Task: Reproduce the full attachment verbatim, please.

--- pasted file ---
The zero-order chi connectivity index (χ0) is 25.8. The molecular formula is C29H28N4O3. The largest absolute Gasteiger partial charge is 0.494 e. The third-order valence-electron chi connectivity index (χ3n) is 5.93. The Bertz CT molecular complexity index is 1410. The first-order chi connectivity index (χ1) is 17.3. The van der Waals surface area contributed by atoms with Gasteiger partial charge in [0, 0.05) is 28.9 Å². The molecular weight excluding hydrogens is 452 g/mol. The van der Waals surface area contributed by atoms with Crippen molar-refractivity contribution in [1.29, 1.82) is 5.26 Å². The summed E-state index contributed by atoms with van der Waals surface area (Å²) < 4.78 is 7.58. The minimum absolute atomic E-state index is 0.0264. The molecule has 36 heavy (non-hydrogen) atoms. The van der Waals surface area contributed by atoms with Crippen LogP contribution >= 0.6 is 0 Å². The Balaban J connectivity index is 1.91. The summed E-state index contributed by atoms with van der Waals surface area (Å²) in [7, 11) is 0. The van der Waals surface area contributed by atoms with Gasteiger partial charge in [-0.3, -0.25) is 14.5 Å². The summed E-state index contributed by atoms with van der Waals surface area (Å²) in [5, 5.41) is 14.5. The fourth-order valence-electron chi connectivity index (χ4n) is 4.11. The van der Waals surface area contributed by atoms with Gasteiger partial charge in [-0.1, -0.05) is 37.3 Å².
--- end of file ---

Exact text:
The zero-order chi connectivity index (χ0) is 25.8. The molecular formula is C29H28N4O3. The largest absolute Gasteiger partial charge is 0.494 e. The third-order valence-electron chi connectivity index (χ3n) is 5.93. The Bertz CT molecular complexity index is 1410. The first-order chi connectivity index (χ1) is 17.3. The van der Waals surface area contributed by atoms with Gasteiger partial charge in [0, 0.05) is 28.9 Å². The molecular weight excluding hydrogens is 452 g/mol. The van der Waals surface area contributed by atoms with Crippen molar-refractivity contribution in [1.29, 1.82) is 5.26 Å². The summed E-state index contributed by atoms with van der Waals surface area (Å²) < 4.78 is 7.58. The minimum absolute atomic E-state index is 0.0264. The molecule has 36 heavy (non-hydrogen) atoms. The van der Waals surface area contributed by atoms with Crippen LogP contribution >= 0.6 is 0 Å². The Balaban J connectivity index is 1.91. The summed E-state index contributed by atoms with van der Waals surface area (Å²) in [7, 11) is 0. The van der Waals surface area contributed by atoms with Gasteiger partial charge in [-0.3, -0.25) is 14.5 Å². The summed E-state index contributed by atoms with van der Waals surface area (Å²) in [5, 5.41) is 14.5. The fourth-order valence-electron chi connectivity index (χ4n) is 4.11. The van der Waals surface area contributed by atoms with Gasteiger partial charge in [-0.1, -0.05) is 37.3 Å².